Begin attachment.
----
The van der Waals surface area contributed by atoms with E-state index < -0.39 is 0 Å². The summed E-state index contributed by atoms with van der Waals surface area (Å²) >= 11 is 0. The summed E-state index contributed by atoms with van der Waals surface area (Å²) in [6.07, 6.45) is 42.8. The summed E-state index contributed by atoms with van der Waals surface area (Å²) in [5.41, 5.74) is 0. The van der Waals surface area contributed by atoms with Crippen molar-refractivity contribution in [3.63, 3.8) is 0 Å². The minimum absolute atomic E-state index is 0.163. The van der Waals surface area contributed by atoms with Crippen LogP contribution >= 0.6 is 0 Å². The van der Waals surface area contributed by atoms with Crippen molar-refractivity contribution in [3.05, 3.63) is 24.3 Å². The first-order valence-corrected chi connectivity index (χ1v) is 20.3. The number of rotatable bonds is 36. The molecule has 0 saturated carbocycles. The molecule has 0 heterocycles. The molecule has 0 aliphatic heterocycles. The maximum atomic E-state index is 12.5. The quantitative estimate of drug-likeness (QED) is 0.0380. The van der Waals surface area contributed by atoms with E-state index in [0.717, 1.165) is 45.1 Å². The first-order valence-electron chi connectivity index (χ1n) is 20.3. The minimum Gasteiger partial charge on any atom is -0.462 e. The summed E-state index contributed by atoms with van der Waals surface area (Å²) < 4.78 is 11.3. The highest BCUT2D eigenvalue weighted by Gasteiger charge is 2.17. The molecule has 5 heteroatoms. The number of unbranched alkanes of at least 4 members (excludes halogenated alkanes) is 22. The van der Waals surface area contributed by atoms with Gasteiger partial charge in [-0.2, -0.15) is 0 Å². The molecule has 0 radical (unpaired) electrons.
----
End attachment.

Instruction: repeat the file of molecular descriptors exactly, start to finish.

The van der Waals surface area contributed by atoms with E-state index < -0.39 is 0 Å². The summed E-state index contributed by atoms with van der Waals surface area (Å²) >= 11 is 0. The summed E-state index contributed by atoms with van der Waals surface area (Å²) in [6.07, 6.45) is 42.8. The summed E-state index contributed by atoms with van der Waals surface area (Å²) in [5.41, 5.74) is 0. The van der Waals surface area contributed by atoms with Crippen molar-refractivity contribution in [3.63, 3.8) is 0 Å². The minimum absolute atomic E-state index is 0.163. The van der Waals surface area contributed by atoms with Crippen LogP contribution >= 0.6 is 0 Å². The van der Waals surface area contributed by atoms with Crippen molar-refractivity contribution in [3.05, 3.63) is 24.3 Å². The first-order valence-corrected chi connectivity index (χ1v) is 20.3. The number of rotatable bonds is 36. The molecule has 0 saturated carbocycles. The molecule has 0 heterocycles. The molecule has 0 aliphatic heterocycles. The maximum atomic E-state index is 12.5. The quantitative estimate of drug-likeness (QED) is 0.0380. The van der Waals surface area contributed by atoms with E-state index in [0.717, 1.165) is 45.1 Å². The first-order valence-electron chi connectivity index (χ1n) is 20.3. The minimum Gasteiger partial charge on any atom is -0.462 e. The summed E-state index contributed by atoms with van der Waals surface area (Å²) < 4.78 is 11.3. The highest BCUT2D eigenvalue weighted by Gasteiger charge is 2.17. The molecule has 5 heteroatoms. The number of unbranched alkanes of at least 4 members (excludes halogenated alkanes) is 22. The van der Waals surface area contributed by atoms with Gasteiger partial charge in [-0.2, -0.15) is 0 Å². The molecule has 0 radical (unpaired) electrons.